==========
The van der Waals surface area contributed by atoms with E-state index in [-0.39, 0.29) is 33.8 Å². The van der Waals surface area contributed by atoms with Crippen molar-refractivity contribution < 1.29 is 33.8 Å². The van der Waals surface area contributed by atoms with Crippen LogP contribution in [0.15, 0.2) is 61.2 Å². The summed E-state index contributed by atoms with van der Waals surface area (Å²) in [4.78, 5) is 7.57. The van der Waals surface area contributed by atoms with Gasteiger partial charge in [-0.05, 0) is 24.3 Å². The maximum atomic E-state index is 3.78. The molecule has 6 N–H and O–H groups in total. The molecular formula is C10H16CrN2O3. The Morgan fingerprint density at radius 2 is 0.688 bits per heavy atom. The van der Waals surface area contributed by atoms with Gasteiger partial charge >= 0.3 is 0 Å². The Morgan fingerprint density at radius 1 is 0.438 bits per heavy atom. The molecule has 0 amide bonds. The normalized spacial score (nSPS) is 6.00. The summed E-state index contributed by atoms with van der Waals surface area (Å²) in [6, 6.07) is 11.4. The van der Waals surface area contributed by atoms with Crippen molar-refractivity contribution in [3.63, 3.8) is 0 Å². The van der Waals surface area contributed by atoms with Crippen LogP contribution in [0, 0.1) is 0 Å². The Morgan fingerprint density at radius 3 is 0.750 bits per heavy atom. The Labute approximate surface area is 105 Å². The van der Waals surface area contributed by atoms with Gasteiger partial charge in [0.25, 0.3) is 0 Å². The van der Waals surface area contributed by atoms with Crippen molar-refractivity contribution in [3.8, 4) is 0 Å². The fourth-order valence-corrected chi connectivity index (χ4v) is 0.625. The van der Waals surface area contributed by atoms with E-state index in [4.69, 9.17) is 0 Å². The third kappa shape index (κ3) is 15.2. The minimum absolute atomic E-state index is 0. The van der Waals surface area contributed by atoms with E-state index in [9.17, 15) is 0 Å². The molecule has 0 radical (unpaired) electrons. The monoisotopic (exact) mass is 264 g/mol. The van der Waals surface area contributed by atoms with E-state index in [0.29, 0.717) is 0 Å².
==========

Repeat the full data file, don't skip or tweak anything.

The van der Waals surface area contributed by atoms with E-state index in [-0.39, 0.29) is 33.8 Å². The van der Waals surface area contributed by atoms with Crippen molar-refractivity contribution < 1.29 is 33.8 Å². The van der Waals surface area contributed by atoms with Crippen LogP contribution in [0.15, 0.2) is 61.2 Å². The summed E-state index contributed by atoms with van der Waals surface area (Å²) in [4.78, 5) is 7.57. The van der Waals surface area contributed by atoms with Gasteiger partial charge in [-0.05, 0) is 24.3 Å². The maximum atomic E-state index is 3.78. The molecule has 6 N–H and O–H groups in total. The molecular formula is C10H16CrN2O3. The Morgan fingerprint density at radius 2 is 0.688 bits per heavy atom. The van der Waals surface area contributed by atoms with Gasteiger partial charge >= 0.3 is 0 Å². The Morgan fingerprint density at radius 1 is 0.438 bits per heavy atom. The molecule has 0 amide bonds. The normalized spacial score (nSPS) is 6.00. The summed E-state index contributed by atoms with van der Waals surface area (Å²) in [6, 6.07) is 11.4. The van der Waals surface area contributed by atoms with Crippen molar-refractivity contribution in [3.63, 3.8) is 0 Å². The van der Waals surface area contributed by atoms with Crippen LogP contribution in [0, 0.1) is 0 Å². The Morgan fingerprint density at radius 3 is 0.750 bits per heavy atom. The Labute approximate surface area is 105 Å². The van der Waals surface area contributed by atoms with Gasteiger partial charge in [0.25, 0.3) is 0 Å². The van der Waals surface area contributed by atoms with Crippen molar-refractivity contribution in [3.8, 4) is 0 Å². The fourth-order valence-corrected chi connectivity index (χ4v) is 0.625. The van der Waals surface area contributed by atoms with E-state index in [4.69, 9.17) is 0 Å². The third kappa shape index (κ3) is 15.2. The minimum absolute atomic E-state index is 0. The van der Waals surface area contributed by atoms with E-state index in [9.17, 15) is 0 Å². The molecule has 0 radical (unpaired) electrons. The monoisotopic (exact) mass is 264 g/mol. The van der Waals surface area contributed by atoms with E-state index in [0.29, 0.717) is 0 Å².